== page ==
Stop anti-market policyThe Korean won is falling. It hit 1,170 won to the dollar shortly before the Children’s Day holidays. That’s a 27-month low against the dollar. The rapid moves adversely affect the stock market due to foreign investor fears of exchange rate losses, as seen in the 1997 Asian financial crisis and the 2008 global financial meltdown. The Moon Jae-in administration must not ignore the alert.
Unfortunately the Korean economy is not showing any signs of recovery. The five major economic indicators — on investment, production, consumption, employment and export — are all sounding alarms, further weakening the won. On top of that, geopolitical risks stemming from North Korea’s recent firing of a new type of short-range ballistic missiles are not helping.
No light is seen in the tunnel. Despite the government’s praise of a temporary rebound in production, consumption and investment in March as evidence of “good momentum,” most analysts attributed it to the government’s massive stimuli packages in the previous month. As it turned out, our growth rate fell 0.3 percent in the first quarter. The negative export growth rates for five consecutive months since December makes the further complicate the situation.
To make matters worse, after U.S. President Donald Trump threatened to impose additional tariffs on Chinese imports, the Shanghai Stock Exchange Composite Index fell by more than 5 percent on Sunday, further damaging our exports. While the U.S. economy enjoyed a boom after its jobless rate dropped to 3.6 percent last month and the Chinese economy experienced 6.4 percentage point growth despite concerns, our economy is heading to the opposite direction.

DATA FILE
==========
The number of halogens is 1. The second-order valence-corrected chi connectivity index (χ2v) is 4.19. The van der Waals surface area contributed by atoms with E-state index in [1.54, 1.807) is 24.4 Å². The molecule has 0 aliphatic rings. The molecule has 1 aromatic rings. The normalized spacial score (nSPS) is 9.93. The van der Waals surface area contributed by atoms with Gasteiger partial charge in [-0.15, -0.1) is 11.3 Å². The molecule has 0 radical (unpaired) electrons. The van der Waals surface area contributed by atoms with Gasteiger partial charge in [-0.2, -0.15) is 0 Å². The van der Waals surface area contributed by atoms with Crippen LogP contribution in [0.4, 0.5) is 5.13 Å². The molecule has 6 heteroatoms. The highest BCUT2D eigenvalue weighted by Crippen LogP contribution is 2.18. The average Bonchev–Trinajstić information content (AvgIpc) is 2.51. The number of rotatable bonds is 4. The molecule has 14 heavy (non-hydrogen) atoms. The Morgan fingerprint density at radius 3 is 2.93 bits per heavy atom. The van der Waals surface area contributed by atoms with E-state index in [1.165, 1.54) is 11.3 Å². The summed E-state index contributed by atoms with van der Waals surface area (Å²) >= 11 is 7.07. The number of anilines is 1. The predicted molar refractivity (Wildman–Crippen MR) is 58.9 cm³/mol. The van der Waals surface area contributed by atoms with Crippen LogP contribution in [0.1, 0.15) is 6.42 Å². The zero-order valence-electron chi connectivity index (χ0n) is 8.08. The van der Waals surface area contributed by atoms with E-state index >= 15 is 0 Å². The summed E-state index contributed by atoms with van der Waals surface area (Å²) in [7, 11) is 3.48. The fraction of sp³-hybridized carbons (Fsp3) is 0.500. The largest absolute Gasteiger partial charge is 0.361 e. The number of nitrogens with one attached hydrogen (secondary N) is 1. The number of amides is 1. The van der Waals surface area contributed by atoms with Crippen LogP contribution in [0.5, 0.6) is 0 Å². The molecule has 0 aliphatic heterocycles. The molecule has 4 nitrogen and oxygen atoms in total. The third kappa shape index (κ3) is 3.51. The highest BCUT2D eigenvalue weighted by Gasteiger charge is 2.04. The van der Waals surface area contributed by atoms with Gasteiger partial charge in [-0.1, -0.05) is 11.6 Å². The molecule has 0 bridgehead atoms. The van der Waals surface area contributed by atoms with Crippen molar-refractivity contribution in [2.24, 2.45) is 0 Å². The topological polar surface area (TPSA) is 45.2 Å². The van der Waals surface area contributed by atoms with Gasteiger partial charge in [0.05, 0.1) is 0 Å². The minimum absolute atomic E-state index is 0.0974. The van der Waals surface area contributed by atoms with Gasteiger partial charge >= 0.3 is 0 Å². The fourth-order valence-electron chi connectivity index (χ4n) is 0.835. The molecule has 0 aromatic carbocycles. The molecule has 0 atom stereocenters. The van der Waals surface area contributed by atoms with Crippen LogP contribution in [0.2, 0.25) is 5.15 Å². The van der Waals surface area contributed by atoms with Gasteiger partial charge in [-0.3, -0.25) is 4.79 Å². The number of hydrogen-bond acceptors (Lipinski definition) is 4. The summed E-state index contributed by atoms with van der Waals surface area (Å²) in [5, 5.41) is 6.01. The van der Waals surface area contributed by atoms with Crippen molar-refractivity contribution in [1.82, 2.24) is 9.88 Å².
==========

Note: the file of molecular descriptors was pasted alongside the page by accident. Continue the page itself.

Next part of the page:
The government must immediately change course on economic policy. As companies increasingly ask for it, the government must ease their anxiety by fixing all the problems with its two-year-old “income-led growth” policy. Thanks to the bold experiments our youth unemployment rate has exceeded 24 percent and the income gap is widening faster than ever.
Only when the government changes its direction can it revive the economy. Indicators of our present and future economy were all negative for 10 months in a row. Despite the government’s vow to realize “economic justice” by reinforcing the commercial law and the fair trade law, we cannot expect positive effects under current conditions as companies are pouring their available financial resources into fending off attacks by predatory funds.
The shortcut to put the economy back on track is stopping the government’s ungrounded anti-market, anti-business experiments to send the corporate sector a clear message that it respects the market and enterprises. That will also help calm foreign investors.
JoongAng Ilbo, May 7, Page 30